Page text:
ad: dxeng

Longwave SWL

Discussion in 'Discussions, Opinions & Editorials' started by KB3ZGV, Nov 12, 2012.

Thread Status:
Not open for further replies.
ad: L-HROutlet
ad: l-assoc
ad: Subscribe
ad: l-gcopper
ad: L-rfparts
ad: l-rl
ad: l-innov
  1. KB3ZGV

    KB3ZGV Ham Member QRZ Page

    I'd like to start listening to the longwave broadcasts. What can I use for a receiver? Can I modify something easily. What would be good to start with? Do you think my 80 M dipole would work well for listening? What is the propagation like?
     
  2. N2RJ

    N2RJ Ham Member QRZ Page

    Shouldn't that be LWL? Because Longwave SWL really means Longwave Shortwave listening. :)

    I do listen from time to time. I hear quite a few european stations. They are low but audible.

    For antennas you need something like a Beverage. Basically a long wire low to the ground.
     
  3. AB2T

    AB2T Ham Member QRZ Page

    Catch those LW broadcasters while you can! BBC shut their LW tx'ers down last year; most western European broadcasters have moved their LW outlets to FM. WRTH tells me that there are still a number of LW tx'ers left in Russia and the former USSR countries. Many of these stations run (or at one time ran) 1 MW (1000 kW)+. The lighting bills must be hideous!

    In general, even the major SW services have pared back their coverage to Africa, the Mideast, and Asia. BBC only broadcasts to the previous three, for example. Save for China Radio International or Voice of Russia, (the latter's budget must be the same or greater than Radio Moscow), few if any SW broadcasters have a worldwide program.

    LW/SW international broadcasting days are numbered. Try tropical band DXing (2000 -- 4000 kHz) or BCB (broadcast band, AM) DX'ing for new challenges.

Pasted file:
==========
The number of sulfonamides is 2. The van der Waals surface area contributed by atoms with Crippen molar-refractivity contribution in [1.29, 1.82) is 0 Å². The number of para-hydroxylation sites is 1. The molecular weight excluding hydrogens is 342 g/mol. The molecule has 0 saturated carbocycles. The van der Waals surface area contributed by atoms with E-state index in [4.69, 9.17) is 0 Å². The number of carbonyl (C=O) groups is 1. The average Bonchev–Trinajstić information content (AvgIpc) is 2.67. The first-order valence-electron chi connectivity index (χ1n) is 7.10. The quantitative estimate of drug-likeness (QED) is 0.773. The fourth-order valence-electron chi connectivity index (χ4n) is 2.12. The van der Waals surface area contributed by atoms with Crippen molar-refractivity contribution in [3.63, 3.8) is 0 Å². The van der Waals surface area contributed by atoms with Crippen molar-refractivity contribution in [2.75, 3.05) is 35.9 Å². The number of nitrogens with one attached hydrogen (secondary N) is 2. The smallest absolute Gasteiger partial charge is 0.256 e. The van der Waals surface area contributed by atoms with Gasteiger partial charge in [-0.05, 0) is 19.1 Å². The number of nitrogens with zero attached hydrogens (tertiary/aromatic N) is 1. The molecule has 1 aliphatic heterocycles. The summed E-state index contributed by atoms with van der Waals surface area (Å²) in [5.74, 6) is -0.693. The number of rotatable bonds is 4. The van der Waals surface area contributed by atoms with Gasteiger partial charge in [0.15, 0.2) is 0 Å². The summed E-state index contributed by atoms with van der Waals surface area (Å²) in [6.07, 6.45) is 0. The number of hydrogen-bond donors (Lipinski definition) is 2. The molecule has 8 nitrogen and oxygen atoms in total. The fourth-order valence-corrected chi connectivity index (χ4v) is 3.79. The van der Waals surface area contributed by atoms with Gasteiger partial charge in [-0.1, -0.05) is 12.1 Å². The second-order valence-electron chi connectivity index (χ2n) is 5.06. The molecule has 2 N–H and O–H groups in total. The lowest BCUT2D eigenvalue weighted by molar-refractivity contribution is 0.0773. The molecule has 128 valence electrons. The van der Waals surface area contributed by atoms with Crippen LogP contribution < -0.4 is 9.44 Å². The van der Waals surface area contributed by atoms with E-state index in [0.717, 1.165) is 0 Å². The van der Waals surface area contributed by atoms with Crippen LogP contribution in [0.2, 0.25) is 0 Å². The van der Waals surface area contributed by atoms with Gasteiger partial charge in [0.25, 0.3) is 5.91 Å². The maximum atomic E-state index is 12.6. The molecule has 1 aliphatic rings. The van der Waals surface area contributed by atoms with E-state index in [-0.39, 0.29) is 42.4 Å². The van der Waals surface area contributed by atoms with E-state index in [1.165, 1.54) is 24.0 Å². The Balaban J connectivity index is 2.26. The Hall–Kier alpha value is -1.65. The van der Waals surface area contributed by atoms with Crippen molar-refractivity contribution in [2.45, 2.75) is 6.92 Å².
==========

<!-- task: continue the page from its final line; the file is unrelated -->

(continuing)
73, Jordan
     
  4. N2RJ

    N2RJ Ham Member QRZ Page

  5. KB3ZGV

    KB3ZGV Ham Member QRZ Page

    I could probably do a beverage of about a 375' here without too much trouble. Do you think that is enough?
     
  6. N2RJ

    N2RJ Ham Member QRZ Page

    Not optimal but better than nothing. I have 800' phased Beverages for 160m and I use that.
     
  7. N0SYA

    N0SYA Ham Member QRZ Page

    A long wire and a preselector should get you in the ballpark, What about your local noise level on those freqs??
     
  8. AB2T

    AB2T Ham Member QRZ Page

    Yes, but R4 has precious time. The article you cite notes that 90,000 British households still listened to R4 LW in 2011, primarily because FM does not cover the most remote regions of the UK. There's a need for BBC 4 LW, so long as the transmitter hangs on.

    BBCWS 693 kHz is next to go, certainly. The Oman tx station still broadcasts English on 693 kHz from 0200 to 0230 UTC.

    73, Jordan
     
    Last edited: Nov 12, 2012
  9. G0GQK

    G0GQK Ham Member QRZ Page

    There aren't many long wave broadcasts these days and for a good reason, the transmitting valves are not available. They are not manufactured, and like it says in the supermarket, when they're gone , they're gone ! Some broadcasting companies have a few in stock and they use them carefully

    Mel G0GQK
     
  10. KC9UDX

    KC9UDX Platinum Subscriber Life Member Platinum Subscriber QRZ Page

    I use an RCA 9K. There are plenty other radios of this vintage that will do that. Of course, there are newer ones too...

    There are converters, you can even build one.

    Yes.

    First ask yourself what is the power line noise like? Then ask yourself what is the other QRM like?
     
Thread Status:
Not open for further replies.

Share This Page

ad: cq2k-1